WASHINGTON (05/30/2000) - Long-stalled digital signature legislation may be moving closer to a vote in Congress. A conference committee report, intended to reconcile differences between the U.S. House and Senate versions of the bill, now has the backing of a majority of the conference committee's members, said several sources familiar with the process.
However, the report has not been publicly released, and there is still a question mark about whether such a release is imminent.
The Information Technology Association of America (ITAA), an Arlington, Virginia-based trade association, today called on lawmakers to pass a digital signature bill and said the conference committee report contains the major elements it wants to see in the bill.
The proposed compromise would put electronic signatures on legal par with written ones, would preempt state digital signature laws to keep a patchwork of different rules from developing and is technically neutral because it doesn't favor any single form of digital signature technology, said David Colton, a program manager at the ITAA.
The legislation has also received much attention from the financial services industry, which wants to have the ability to issue mortgages and loans online.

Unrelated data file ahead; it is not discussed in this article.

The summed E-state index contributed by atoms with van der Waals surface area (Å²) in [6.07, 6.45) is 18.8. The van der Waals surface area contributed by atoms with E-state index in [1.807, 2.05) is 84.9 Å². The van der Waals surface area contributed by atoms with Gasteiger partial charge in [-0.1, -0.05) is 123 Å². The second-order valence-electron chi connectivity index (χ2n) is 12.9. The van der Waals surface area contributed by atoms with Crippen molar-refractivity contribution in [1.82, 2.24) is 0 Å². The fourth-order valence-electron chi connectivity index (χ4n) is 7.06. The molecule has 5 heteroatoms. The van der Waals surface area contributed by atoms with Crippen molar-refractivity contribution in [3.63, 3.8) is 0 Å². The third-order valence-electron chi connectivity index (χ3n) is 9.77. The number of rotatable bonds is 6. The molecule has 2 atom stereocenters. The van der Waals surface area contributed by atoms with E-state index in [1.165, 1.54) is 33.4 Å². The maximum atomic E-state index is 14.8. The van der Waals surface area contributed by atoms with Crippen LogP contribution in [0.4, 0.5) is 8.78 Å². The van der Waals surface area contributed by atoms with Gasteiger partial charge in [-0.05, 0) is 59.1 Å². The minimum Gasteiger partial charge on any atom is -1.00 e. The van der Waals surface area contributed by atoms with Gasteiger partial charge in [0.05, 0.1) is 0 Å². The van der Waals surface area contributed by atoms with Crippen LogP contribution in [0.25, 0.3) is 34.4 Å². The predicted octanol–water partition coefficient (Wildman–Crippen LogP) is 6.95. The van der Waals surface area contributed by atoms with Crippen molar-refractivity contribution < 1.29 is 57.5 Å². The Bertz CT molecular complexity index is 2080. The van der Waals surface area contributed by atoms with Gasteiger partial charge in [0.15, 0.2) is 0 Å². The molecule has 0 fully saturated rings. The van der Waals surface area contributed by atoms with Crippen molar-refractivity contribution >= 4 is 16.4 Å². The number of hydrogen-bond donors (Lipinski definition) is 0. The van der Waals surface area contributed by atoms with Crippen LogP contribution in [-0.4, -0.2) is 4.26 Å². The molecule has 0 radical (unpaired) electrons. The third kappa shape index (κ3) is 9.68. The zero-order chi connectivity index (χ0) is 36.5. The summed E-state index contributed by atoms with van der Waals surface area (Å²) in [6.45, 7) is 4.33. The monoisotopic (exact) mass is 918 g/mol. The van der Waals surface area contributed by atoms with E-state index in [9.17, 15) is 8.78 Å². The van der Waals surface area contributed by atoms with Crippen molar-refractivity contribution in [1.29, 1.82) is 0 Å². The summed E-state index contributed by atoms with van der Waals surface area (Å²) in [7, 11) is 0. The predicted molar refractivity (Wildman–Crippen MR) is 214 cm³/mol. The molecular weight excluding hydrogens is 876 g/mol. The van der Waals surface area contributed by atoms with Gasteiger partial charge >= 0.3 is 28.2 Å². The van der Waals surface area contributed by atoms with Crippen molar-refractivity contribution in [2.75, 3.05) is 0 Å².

But the use of electronic signatures to authenticate financial contracts has raised a number of consumer-protection issues.
Margot Saunders, the managing attorney at the Washington office of the National Consumer Law Center and a prominent critic of the digital signature legislation, said the conference committee's bill still doesn't offer the protection she'd like. "We're disappointed it's not better, but were happy it's not worse," she said.
Any report issued by the conference committee must still get approval from the full House and Senate. It also has to pass muster with the Clinton administration, which has been critical of the legislation in the past.